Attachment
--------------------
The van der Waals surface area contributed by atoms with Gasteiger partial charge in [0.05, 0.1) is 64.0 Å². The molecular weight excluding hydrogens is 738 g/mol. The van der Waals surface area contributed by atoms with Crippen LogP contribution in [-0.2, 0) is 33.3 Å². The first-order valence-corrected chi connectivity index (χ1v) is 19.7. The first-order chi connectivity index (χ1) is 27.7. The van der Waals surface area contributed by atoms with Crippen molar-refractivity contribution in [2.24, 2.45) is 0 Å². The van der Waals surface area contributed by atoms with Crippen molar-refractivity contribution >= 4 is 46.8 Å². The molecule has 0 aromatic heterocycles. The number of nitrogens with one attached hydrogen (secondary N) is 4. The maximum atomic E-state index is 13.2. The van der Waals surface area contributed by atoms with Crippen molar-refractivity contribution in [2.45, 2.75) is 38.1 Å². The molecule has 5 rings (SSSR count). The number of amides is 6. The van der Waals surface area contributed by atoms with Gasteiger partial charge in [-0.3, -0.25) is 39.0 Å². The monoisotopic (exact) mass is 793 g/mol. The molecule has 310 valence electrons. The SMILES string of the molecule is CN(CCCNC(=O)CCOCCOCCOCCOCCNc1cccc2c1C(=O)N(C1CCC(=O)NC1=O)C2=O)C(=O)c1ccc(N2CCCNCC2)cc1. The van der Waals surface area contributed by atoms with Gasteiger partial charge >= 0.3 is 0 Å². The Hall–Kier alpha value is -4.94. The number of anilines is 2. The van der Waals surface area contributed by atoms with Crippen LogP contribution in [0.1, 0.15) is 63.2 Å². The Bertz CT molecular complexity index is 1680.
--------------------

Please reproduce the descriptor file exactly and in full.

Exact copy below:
The van der Waals surface area contributed by atoms with Gasteiger partial charge in [0.05, 0.1) is 64.0 Å². The molecular weight excluding hydrogens is 738 g/mol. The van der Waals surface area contributed by atoms with Crippen LogP contribution in [-0.2, 0) is 33.3 Å². The first-order valence-corrected chi connectivity index (χ1v) is 19.7. The first-order chi connectivity index (χ1) is 27.7. The van der Waals surface area contributed by atoms with Crippen molar-refractivity contribution in [2.24, 2.45) is 0 Å². The van der Waals surface area contributed by atoms with Crippen molar-refractivity contribution >= 4 is 46.8 Å². The molecule has 0 aromatic heterocycles. The number of nitrogens with one attached hydrogen (secondary N) is 4. The maximum atomic E-state index is 13.2. The van der Waals surface area contributed by atoms with Crippen molar-refractivity contribution in [2.45, 2.75) is 38.1 Å². The molecule has 5 rings (SSSR count). The number of amides is 6. The van der Waals surface area contributed by atoms with Gasteiger partial charge in [-0.3, -0.25) is 39.0 Å². The monoisotopic (exact) mass is 793 g/mol. The molecule has 310 valence electrons. The SMILES string of the molecule is CN(CCCNC(=O)CCOCCOCCOCCOCCNc1cccc2c1C(=O)N(C1CCC(=O)NC1=O)C2=O)C(=O)c1ccc(N2CCCNCC2)cc1. The van der Waals surface area contributed by atoms with Gasteiger partial charge >= 0.3 is 0 Å². The Hall–Kier alpha value is -4.94. The number of anilines is 2. The van der Waals surface area contributed by atoms with Crippen LogP contribution in [0.1, 0.15) is 63.2 Å². The Bertz CT molecular complexity index is 1680.